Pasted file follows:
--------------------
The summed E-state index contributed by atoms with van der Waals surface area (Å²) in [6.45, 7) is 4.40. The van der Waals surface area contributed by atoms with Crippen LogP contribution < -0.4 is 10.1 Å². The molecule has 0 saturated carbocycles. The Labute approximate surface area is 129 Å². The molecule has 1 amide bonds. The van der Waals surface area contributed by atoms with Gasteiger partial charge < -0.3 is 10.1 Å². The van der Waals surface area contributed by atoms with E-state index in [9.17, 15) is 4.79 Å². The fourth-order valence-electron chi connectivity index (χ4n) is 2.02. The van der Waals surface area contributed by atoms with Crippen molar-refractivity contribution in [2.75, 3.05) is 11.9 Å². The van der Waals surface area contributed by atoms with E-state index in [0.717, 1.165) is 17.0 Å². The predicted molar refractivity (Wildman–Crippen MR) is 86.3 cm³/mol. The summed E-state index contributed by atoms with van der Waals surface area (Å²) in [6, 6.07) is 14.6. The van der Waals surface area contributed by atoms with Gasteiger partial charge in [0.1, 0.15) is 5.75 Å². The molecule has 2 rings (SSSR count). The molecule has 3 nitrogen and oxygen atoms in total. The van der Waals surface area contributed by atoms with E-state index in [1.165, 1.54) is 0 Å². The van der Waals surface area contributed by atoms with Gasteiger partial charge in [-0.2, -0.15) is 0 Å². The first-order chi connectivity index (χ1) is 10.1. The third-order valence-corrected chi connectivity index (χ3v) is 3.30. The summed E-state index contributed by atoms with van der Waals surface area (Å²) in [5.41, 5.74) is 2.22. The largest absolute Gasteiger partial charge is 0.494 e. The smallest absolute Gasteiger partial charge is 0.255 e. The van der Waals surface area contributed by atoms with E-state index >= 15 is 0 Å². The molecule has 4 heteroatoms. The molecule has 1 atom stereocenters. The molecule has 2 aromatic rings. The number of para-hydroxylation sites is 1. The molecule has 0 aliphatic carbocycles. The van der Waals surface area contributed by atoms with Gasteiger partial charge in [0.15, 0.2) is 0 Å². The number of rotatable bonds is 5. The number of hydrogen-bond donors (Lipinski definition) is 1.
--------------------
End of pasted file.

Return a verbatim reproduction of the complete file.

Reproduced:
The summed E-state index contributed by atoms with van der Waals surface area (Å²) in [6.45, 7) is 4.40. The van der Waals surface area contributed by atoms with Crippen LogP contribution < -0.4 is 10.1 Å². The molecule has 0 saturated carbocycles. The Labute approximate surface area is 129 Å². The molecule has 1 amide bonds. The van der Waals surface area contributed by atoms with Gasteiger partial charge < -0.3 is 10.1 Å². The van der Waals surface area contributed by atoms with E-state index in [9.17, 15) is 4.79 Å². The fourth-order valence-electron chi connectivity index (χ4n) is 2.02. The van der Waals surface area contributed by atoms with Crippen molar-refractivity contribution in [2.75, 3.05) is 11.9 Å². The van der Waals surface area contributed by atoms with E-state index in [0.717, 1.165) is 17.0 Å². The predicted molar refractivity (Wildman–Crippen MR) is 86.3 cm³/mol. The summed E-state index contributed by atoms with van der Waals surface area (Å²) in [6, 6.07) is 14.6. The van der Waals surface area contributed by atoms with Gasteiger partial charge in [0.1, 0.15) is 5.75 Å². The molecule has 2 rings (SSSR count). The molecule has 3 nitrogen and oxygen atoms in total. The van der Waals surface area contributed by atoms with E-state index in [1.165, 1.54) is 0 Å². The van der Waals surface area contributed by atoms with Gasteiger partial charge in [-0.2, -0.15) is 0 Å². The first-order chi connectivity index (χ1) is 10.1. The third-order valence-corrected chi connectivity index (χ3v) is 3.30. The summed E-state index contributed by atoms with van der Waals surface area (Å²) in [5.41, 5.74) is 2.22. The largest absolute Gasteiger partial charge is 0.494 e. The smallest absolute Gasteiger partial charge is 0.255 e. The van der Waals surface area contributed by atoms with E-state index >= 15 is 0 Å². The molecule has 4 heteroatoms. The molecule has 1 atom stereocenters. The molecule has 2 aromatic rings. The number of para-hydroxylation sites is 1. The molecule has 0 aliphatic carbocycles. The van der Waals surface area contributed by atoms with Gasteiger partial charge in [0.15, 0.2) is 0 Å². The number of rotatable bonds is 5. The number of hydrogen-bond donors (Lipinski definition) is 1.